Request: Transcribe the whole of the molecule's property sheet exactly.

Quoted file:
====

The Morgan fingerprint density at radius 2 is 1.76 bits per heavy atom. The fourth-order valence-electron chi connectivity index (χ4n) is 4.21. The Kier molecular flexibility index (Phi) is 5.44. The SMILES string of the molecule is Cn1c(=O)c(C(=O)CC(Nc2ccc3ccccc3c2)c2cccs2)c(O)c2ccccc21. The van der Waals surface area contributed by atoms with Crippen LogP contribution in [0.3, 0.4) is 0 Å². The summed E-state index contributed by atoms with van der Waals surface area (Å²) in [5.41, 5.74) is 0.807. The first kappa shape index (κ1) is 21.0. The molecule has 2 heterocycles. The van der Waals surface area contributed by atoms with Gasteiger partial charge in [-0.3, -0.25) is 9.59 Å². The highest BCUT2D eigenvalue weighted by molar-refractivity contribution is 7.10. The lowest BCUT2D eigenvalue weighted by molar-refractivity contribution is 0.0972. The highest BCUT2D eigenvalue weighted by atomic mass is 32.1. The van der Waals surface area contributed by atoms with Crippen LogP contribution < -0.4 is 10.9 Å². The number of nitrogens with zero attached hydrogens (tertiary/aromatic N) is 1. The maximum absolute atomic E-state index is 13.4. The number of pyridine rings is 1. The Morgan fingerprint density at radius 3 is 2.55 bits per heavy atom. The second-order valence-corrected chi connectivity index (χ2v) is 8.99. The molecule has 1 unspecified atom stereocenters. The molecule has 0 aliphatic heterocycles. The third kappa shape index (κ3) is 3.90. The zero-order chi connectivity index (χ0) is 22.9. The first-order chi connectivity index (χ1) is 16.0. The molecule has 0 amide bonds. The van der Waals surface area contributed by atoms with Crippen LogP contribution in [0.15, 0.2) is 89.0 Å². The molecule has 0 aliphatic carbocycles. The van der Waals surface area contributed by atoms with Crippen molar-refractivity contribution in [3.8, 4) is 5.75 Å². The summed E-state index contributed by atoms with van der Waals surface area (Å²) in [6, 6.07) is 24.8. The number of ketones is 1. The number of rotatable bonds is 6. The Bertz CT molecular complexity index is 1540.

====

The Morgan fingerprint density at radius 2 is 1.76 bits per heavy atom. The fourth-order valence-electron chi connectivity index (χ4n) is 4.21. The Kier molecular flexibility index (Phi) is 5.44. The SMILES string of the molecule is Cn1c(=O)c(C(=O)CC(Nc2ccc3ccccc3c2)c2cccs2)c(O)c2ccccc21. The van der Waals surface area contributed by atoms with Crippen LogP contribution in [0.3, 0.4) is 0 Å². The summed E-state index contributed by atoms with van der Waals surface area (Å²) in [5.41, 5.74) is 0.807. The first kappa shape index (κ1) is 21.0. The molecule has 2 heterocycles. The van der Waals surface area contributed by atoms with Gasteiger partial charge in [-0.3, -0.25) is 9.59 Å². The highest BCUT2D eigenvalue weighted by molar-refractivity contribution is 7.10. The lowest BCUT2D eigenvalue weighted by molar-refractivity contribution is 0.0972. The highest BCUT2D eigenvalue weighted by atomic mass is 32.1. The van der Waals surface area contributed by atoms with Crippen LogP contribution < -0.4 is 10.9 Å². The number of nitrogens with zero attached hydrogens (tertiary/aromatic N) is 1. The maximum absolute atomic E-state index is 13.4. The number of pyridine rings is 1. The Morgan fingerprint density at radius 3 is 2.55 bits per heavy atom. The second-order valence-corrected chi connectivity index (χ2v) is 8.99. The molecule has 1 unspecified atom stereocenters. The molecule has 0 aliphatic heterocycles. The third kappa shape index (κ3) is 3.90. The zero-order chi connectivity index (χ0) is 22.9. The first-order chi connectivity index (χ1) is 16.0. The molecule has 0 amide bonds. The van der Waals surface area contributed by atoms with Crippen LogP contribution in [0.15, 0.2) is 89.0 Å². The molecule has 0 aliphatic carbocycles. The van der Waals surface area contributed by atoms with Crippen molar-refractivity contribution in [3.8, 4) is 5.75 Å². The summed E-state index contributed by atoms with van der Waals surface area (Å²) in [6, 6.07) is 24.8. The number of ketones is 1. The number of rotatable bonds is 6. The Bertz CT molecular complexity index is 1540.